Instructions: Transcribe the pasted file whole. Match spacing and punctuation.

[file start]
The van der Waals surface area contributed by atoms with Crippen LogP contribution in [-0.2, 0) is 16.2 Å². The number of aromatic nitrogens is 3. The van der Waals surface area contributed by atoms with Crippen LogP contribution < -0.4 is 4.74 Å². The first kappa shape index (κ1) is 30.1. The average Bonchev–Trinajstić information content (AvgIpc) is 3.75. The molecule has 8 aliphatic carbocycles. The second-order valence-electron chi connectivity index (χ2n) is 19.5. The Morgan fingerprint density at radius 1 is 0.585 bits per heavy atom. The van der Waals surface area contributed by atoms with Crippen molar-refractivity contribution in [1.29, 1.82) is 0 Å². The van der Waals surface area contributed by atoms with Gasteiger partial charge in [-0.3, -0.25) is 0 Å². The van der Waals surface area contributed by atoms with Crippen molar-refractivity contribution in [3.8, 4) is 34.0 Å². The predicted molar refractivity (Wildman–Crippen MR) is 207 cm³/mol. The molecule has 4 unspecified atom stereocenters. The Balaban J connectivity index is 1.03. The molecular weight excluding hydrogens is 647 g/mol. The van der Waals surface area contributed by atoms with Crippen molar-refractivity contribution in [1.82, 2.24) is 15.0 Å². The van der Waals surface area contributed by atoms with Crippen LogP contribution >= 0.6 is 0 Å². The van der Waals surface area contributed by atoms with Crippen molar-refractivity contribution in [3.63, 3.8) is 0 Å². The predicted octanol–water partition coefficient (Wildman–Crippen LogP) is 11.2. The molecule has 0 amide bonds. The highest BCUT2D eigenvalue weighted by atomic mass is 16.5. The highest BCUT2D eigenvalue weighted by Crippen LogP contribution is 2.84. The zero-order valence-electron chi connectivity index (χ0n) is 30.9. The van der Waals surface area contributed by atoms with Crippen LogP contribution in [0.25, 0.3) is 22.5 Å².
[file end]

The van der Waals surface area contributed by atoms with Crippen LogP contribution in [-0.2, 0) is 16.2 Å². The number of aromatic nitrogens is 3. The van der Waals surface area contributed by atoms with Crippen LogP contribution < -0.4 is 4.74 Å². The first kappa shape index (κ1) is 30.1. The average Bonchev–Trinajstić information content (AvgIpc) is 3.75. The molecule has 8 aliphatic carbocycles. The second-order valence-electron chi connectivity index (χ2n) is 19.5. The Morgan fingerprint density at radius 1 is 0.585 bits per heavy atom. The van der Waals surface area contributed by atoms with Crippen molar-refractivity contribution in [1.29, 1.82) is 0 Å². The van der Waals surface area contributed by atoms with Gasteiger partial charge in [-0.3, -0.25) is 0 Å². The van der Waals surface area contributed by atoms with Crippen molar-refractivity contribution in [3.8, 4) is 34.0 Å². The predicted molar refractivity (Wildman–Crippen MR) is 207 cm³/mol. The molecule has 4 unspecified atom stereocenters. The Balaban J connectivity index is 1.03. The molecular weight excluding hydrogens is 647 g/mol. The van der Waals surface area contributed by atoms with Crippen molar-refractivity contribution in [1.82, 2.24) is 15.0 Å². The van der Waals surface area contributed by atoms with Crippen LogP contribution >= 0.6 is 0 Å². The van der Waals surface area contributed by atoms with Crippen molar-refractivity contribution in [3.63, 3.8) is 0 Å². The predicted octanol–water partition coefficient (Wildman–Crippen LogP) is 11.2. The molecule has 0 amide bonds. The highest BCUT2D eigenvalue weighted by atomic mass is 16.5. The highest BCUT2D eigenvalue weighted by Crippen LogP contribution is 2.84. The zero-order valence-electron chi connectivity index (χ0n) is 30.9. The van der Waals surface area contributed by atoms with Crippen LogP contribution in [0.25, 0.3) is 22.5 Å².